In my years of working alongside the most successful artists, writers, entrepreneurs, musicians, and educators, one factor that separates them from everyone else is their ability to be decisive.
Decision-making is difficult for many people, particularly these days, when we face more decisions than ever. In the average grocery store, for example, there are nearly 40,000 products we have to walk past just to get to what we need. How do we decide which brands to buy and which to ignore?
In his book, The Organized Mind: Thinking Straight in the Age of Information Overload, Daniel Levitin describes the cost of indecision, not only from a productivity level, but also from a neuropsychology one:
“Neuroscientists have discovered that unproductivity and loss of drive can result from decision overload… We can have trouble separating the trivial from the important, and all this information processing makes us tired…Every status update you read on Facebook, every tweet or text message you get from a friend, is competing for resources in your brain with important things like whether to put your savings in stocks or bonds, where you left your passport, or how best to reconcile with a close friend you just had an argument with.”
The result of facing countless decisions day-in and day-out is a literal fatigue.
When we encounter the vast array of decisions, and as our mental state begins to grow tired as a result, we lose our ability to think creatively. Attempting to resolve the choice between horse hair paintbrushes or artificial fiber brushes may leave the painter with an inability to even sit in front of the canvas, let alone paint anything worthwhile.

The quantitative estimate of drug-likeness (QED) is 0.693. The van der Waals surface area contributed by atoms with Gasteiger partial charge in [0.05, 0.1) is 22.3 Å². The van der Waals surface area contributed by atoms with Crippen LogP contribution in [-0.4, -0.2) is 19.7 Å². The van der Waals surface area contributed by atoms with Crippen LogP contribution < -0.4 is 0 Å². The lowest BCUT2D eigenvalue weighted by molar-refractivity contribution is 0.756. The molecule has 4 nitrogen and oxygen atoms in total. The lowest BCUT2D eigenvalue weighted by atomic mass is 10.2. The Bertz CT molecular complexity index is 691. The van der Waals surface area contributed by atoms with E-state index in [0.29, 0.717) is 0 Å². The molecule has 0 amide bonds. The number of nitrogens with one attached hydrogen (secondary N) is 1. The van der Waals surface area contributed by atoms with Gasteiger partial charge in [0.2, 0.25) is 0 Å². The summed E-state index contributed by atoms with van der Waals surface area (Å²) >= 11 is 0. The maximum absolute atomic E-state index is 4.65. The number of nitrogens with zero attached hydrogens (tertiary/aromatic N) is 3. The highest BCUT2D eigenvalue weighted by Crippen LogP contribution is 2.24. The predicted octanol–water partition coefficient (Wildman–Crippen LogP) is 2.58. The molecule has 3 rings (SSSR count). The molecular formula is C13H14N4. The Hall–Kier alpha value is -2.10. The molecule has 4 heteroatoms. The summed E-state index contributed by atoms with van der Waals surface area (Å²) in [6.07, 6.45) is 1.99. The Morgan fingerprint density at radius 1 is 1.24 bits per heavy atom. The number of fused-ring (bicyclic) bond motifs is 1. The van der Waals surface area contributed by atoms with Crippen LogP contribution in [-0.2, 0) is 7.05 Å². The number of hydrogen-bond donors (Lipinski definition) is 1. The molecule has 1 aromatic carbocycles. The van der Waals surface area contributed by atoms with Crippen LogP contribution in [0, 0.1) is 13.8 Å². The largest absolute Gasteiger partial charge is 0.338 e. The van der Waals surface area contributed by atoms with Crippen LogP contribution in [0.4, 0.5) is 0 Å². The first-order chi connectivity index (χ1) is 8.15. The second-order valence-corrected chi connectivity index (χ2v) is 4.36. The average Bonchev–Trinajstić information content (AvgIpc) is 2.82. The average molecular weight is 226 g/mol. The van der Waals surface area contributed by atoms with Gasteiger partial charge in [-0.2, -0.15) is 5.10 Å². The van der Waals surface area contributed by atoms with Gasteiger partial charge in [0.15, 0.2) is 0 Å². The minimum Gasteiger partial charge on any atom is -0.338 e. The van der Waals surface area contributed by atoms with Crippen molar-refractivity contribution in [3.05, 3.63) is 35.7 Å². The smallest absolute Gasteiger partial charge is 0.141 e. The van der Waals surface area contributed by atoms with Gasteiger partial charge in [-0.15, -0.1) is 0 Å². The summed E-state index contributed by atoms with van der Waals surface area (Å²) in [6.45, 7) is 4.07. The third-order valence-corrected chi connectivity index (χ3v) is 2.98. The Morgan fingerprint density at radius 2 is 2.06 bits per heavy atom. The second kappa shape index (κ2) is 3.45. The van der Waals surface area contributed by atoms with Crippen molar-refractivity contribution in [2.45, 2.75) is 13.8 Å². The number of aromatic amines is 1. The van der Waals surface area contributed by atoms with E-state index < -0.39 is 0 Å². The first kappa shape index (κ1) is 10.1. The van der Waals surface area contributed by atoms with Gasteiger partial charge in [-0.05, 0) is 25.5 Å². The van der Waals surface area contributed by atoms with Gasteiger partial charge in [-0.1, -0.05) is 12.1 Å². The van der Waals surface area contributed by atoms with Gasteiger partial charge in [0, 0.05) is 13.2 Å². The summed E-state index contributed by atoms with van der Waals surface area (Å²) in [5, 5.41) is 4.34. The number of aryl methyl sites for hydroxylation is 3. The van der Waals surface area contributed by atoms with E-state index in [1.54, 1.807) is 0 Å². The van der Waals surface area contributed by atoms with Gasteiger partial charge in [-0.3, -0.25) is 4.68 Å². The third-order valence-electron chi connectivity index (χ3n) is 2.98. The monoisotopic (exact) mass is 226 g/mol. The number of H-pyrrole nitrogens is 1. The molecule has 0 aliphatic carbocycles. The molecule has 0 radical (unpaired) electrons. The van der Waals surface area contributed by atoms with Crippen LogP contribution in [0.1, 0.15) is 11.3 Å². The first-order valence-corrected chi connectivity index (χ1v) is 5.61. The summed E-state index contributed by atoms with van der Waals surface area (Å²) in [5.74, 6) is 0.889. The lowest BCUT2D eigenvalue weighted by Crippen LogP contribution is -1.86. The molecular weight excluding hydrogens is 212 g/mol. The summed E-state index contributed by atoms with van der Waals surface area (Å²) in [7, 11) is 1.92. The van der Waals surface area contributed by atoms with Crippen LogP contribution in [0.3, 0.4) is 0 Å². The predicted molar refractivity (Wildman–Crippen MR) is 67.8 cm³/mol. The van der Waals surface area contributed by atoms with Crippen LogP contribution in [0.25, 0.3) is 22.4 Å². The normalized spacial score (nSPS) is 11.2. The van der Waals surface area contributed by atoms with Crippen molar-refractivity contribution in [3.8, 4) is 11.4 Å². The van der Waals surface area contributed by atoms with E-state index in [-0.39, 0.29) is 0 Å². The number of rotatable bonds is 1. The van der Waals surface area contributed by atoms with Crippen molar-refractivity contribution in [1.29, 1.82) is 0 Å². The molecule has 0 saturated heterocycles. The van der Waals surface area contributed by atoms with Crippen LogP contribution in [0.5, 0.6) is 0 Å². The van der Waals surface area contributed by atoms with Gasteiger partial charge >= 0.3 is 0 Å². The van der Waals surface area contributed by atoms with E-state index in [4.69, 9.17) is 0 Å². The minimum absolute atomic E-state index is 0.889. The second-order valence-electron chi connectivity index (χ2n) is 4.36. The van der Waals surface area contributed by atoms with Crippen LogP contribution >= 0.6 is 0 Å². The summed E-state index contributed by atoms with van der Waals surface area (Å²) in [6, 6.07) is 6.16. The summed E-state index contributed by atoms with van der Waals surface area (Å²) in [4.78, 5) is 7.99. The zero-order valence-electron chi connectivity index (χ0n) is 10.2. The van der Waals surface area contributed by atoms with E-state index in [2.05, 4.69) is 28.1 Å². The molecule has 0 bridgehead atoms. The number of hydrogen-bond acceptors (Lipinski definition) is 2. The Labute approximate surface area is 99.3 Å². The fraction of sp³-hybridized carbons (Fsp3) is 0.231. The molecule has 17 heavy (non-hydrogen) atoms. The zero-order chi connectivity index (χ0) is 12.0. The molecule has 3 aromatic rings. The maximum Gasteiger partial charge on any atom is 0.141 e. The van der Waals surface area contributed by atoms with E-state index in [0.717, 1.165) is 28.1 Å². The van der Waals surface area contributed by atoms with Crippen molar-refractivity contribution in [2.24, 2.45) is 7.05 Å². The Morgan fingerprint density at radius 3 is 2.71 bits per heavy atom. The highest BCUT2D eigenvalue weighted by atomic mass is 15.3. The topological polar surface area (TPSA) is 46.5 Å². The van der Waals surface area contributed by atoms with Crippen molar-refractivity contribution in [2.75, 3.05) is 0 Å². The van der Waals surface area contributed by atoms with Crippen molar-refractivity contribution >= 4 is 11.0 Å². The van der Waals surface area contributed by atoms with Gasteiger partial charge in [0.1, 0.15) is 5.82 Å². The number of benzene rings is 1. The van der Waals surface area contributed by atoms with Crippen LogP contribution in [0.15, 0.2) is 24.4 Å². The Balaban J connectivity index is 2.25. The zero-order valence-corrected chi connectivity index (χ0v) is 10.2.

Our mental attention is a finite resource, one that we must work with carefully if we’re to develop our creative ideas and work.
Which is why the best creatives don’t debate decisions. Instead, we decide what might be “good enough” in the moment and make changes as necessary.
Free writing allows the writer to get the story developed without having to build-out the perfect structure – debating between character names, genders, locations, and other details – first. Similarly, the artist who paints with any available color can later go back and try again if the color doesn’t strike her as appropriate.
Often it’s through the act of doing the creative work (of thinking the creative thoughts) that the final work or ideas develop themselves. When we spend time debating or letting our attention jump from one concept to the next unfiltered, we wear ourselves out and wind-up short of where we ideally would be if we had otherwise just been decisive to begin with.
In addition, we can utilize what Levitin describes as layers between us an our decisions: “narrowers” for our attention filter.
This involves collaborating with peers or mentors, who can tell us what tools to use or techniques to deploy when we’re faced with a decision. Or even relying on blogs or websites where those who have come before us can identify solutions to problems we know we’ll encounter while we work.
Ultimately if you want to be more creative, consider the way you think and where you allow your attention to flow. If you find yourself being indecisive, remember that it comes at a cost.
The better alternative is to decide what’s good for now, then adapt as you go.
Read this next: Your decisiveness and ability to create
Photo by Paul Wicks.